The Unterberg Poetry Center’s 2008-09 season continues at the 92nd Street Y, its Reading Series last night offering an insightful and colorful exploration of “Hamlet.”
The panel consisted of five highly informed representatives of the Theatre For a New Audience:
Cicely Berry is the Voice Director of the RSC for the past 40 years who holds the O.B.E. for services to theatrical arts.
Alyssa Bresnahan is Gertrude in TFANA’s current production of “Hamlet,” and whose presence justifies the repeal of the photography ban at these performances. She is a veteran of “Macbeth,” “Heartbreak House,” “Streetcar” and other Williams’ dramas, “Antigone,” and more. You may recognize her from the film “The Wrestler.”
Christian Camargo is Hamlet in TFANA’s production. Past Shakespearean work include “Coriolanus” at TFANA, and “Henry V” at Shakespeare’s Globe and again for Shakespeare in the Park. Masonic movie-goers may recognize him from “National Treasure 2.”
Director David Esbjornson has done “Much Ado About Nothing” for Shakespeare in the Park, and many other productions, including two premier Arthur Miller plays. His longstanding relationship with Edward Albee includes his direction of that playwright’s Tony-winning “The Goat, or Who is Sylvia?” on Broadway, as well as “The Play About the Baby” and “Who’s Afraid of Virginia Woolf?”
TFANA Artistic Director Jeffrey Horowitz founded TFANA 30 years ago, and since has produced Shakespearean, Greek, Jacobean and Italian classical drama, and numerous modern works. He also serves on the advisory board of the Shakespeare Society, and is part of the directorate of the Globe Theater in London. He is a recipient of the John Houseman Award from The Acting Company.
With credentials evidently in order, the group treated its audience to 90 minutes of readings from The Bard’s ultimate Revenge Tragedy, with much well informed commentary on why this play is Shakespeare’s most quoted, best remembered play. The initiated ear can understand; indeed there is much a Freemason can learn from these experts. Let’s not forget one of the most enduring phrases of Masonic ritual is borrowed directly from this play.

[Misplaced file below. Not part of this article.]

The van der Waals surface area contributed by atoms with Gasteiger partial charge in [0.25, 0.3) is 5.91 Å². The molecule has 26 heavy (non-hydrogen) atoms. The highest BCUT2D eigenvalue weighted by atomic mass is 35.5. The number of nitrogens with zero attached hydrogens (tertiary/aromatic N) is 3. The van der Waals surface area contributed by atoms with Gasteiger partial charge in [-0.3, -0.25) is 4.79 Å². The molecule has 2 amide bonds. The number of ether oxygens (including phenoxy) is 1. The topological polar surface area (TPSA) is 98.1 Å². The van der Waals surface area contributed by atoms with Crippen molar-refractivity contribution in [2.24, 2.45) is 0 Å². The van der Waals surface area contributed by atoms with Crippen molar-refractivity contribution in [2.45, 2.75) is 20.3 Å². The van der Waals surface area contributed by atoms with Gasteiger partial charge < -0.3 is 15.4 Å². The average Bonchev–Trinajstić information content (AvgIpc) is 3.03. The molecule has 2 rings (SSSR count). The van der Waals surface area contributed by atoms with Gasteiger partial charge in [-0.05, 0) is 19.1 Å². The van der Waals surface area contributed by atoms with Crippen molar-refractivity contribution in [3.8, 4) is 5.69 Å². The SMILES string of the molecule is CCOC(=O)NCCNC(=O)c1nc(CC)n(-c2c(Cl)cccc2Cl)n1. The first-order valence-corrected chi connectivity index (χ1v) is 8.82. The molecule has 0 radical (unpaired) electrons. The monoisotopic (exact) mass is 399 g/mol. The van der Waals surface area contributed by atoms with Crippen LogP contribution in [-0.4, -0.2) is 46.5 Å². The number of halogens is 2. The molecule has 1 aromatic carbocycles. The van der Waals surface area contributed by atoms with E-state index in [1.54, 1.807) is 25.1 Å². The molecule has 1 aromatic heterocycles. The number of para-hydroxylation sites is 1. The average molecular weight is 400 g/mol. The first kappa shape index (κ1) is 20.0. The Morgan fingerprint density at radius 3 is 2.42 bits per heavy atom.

Freemasonry, whose highly literate rituals gradually compel its initiates to eschatological understandings, had to borrow from Hamlet’s timeless soliloquy to condense thousands of words of instructive prose:
“The undiscover’d country from whose bourn no traveler returns...”
(Bro. Jeffery Marshall expands on this here.)
For starters, I wish there was a way to put Ms. Berry in charge of every Lodge of Instruction. She, more than any Freemason I’ve ever met, understands how memorized language can be robbed of its value. “We speak in order to survive, and we’re at risk of losing the feeling,” she said, explaining that the speaker’s over familiarity with the written material can be detrimental to the comprehension of the listener. “In Shakespeare’s time, only 8 percent of the people were literate. They were innocent when they heard the play, and they relied on the sound of the language.”
Actor Camargo concurred. “You can just ride the language,” he said. “You can allow the language to just carry you through the scenes.”
There is an “energy” that guides you, he added. “It’s esoteric or Buddhist! There is this element of ‘what is.’ You accept ‘what is.’ ”